Talking Location With .. Venetia Welby – OKINAWA
Story set in Daraya, DAMASCUS
28th September 2021
The Book Collectors of Daraya, by Delphine Minoui, story set in Daraya, Damascus. Translated by Lara Vergnaud.
Delphine Minoui, a prizewinning reporter on Iraq and Iran, working for Le Figaro, browsing through Facebook images on her computer one evening comes across one that stops her in her tracks. The caption reads, The Secret Library of Daraya and shows two young men standing in a makeshift underground library in the midst of bomb wrecked Daraya. Intrigued, she sets about tracking down the photographer, Ahmad Muaddamani, one of the co-founders of the library, and it is his story that forms the basis for this account.
In 2012 the rebel suburb of Daraya in Damascus, determined to hold firm against Assad’s brutality, is besieged by Syrian government forces and four years of immense suffering follows with the remaining residents being bombarded by shells, barrel bombs and even chemical attacks. In late 2013, Muddamani, who is already committed in the fight to resist Assad, is asked to help his friends clear out the ruins of a house that is full of books. Books hold little fascination for the fighter; his experience of books had been confined to the ones he had been given at school – full of propaganda. But something grips him when he starts to read one of those rescued books and he, like the others, is hooked on the mission to reclaim as many as possible from the bomb-ravaged buildings in the city.
Before long, the small group of men have got over fifteen thousand volumes for their library. They take immense risks to rescue books and then set about repairing and cataloguing them, taking particular care to write inside the front cover of each volume the name of the original owner, just in case they might be able to be reunited in the future. The men dig out an underground space for their library, they decorate, furnish and build shelves and almost instantly the library is in business, offering the trapped residents access to uncensored reading. The library quickly becomes a meeting place and offers an opportunity for education in a city where almost all the educators had been exiled, jailed or murdered.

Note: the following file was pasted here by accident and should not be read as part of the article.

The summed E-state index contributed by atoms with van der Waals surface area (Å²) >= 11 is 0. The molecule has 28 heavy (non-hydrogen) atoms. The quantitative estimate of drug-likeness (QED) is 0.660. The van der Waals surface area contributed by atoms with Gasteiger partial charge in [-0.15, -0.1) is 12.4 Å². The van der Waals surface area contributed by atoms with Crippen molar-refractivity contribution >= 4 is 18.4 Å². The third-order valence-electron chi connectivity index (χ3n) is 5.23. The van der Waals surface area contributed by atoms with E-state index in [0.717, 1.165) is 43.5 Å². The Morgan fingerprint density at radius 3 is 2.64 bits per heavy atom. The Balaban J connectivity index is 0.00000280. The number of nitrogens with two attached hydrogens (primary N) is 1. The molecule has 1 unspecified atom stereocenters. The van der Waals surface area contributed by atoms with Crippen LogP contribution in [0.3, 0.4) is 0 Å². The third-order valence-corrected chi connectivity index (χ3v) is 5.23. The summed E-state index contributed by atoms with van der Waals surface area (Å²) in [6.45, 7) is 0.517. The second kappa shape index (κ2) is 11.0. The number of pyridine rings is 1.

Set exclusively in besieged Daraya, this account offers us a unique insight into the experience of these rebels and the other civilians trapped there; it highlights the sacrifices made and the deprivations endured. In addition to the direct assaults on their safety, the people are cut off from food supplies, from water and electricity. At one point in the story, Minoui receives a letter signed by the usually unseen and unheard women of Daraya. They tell her of their struggles to keep children fed and to ward off disease and infection. “Behind the courage of men can be found the suffering of women,” comments Minoui. The Book Collectors of Daraya is a straightforward tale, told simply. Minoui’s style is definitely more journalese than literary but, in many ways, this is an advantage as the understated prose makes the narration more powerful and poignant.
One of the most arresting aspects of this very slim volume is in its structure. There is the main and very gripping story of the library and the struggles of the young men who founded it, but alongside this, and, almost more fascinating, is the account of Minoui’s growing relationship with them. She worries constantly about their safety and the reader, with her, suffers the frustration of an unreliable internet connection and the inevitable lengthy, frightening silences. Her conversations with the men and their discussions about the favourite book choices and the reasons for them is, at times, amusing and, at others well-nigh heart-breaking.
Despite the inevitable ending, ultimately, The Book Collectors of Daraya offers us some hope and a belief that the power of words has some impact against incomprehensible violence and cruelty.
Ellen for the TripFiction Team
Join team TripFiction on Social Media: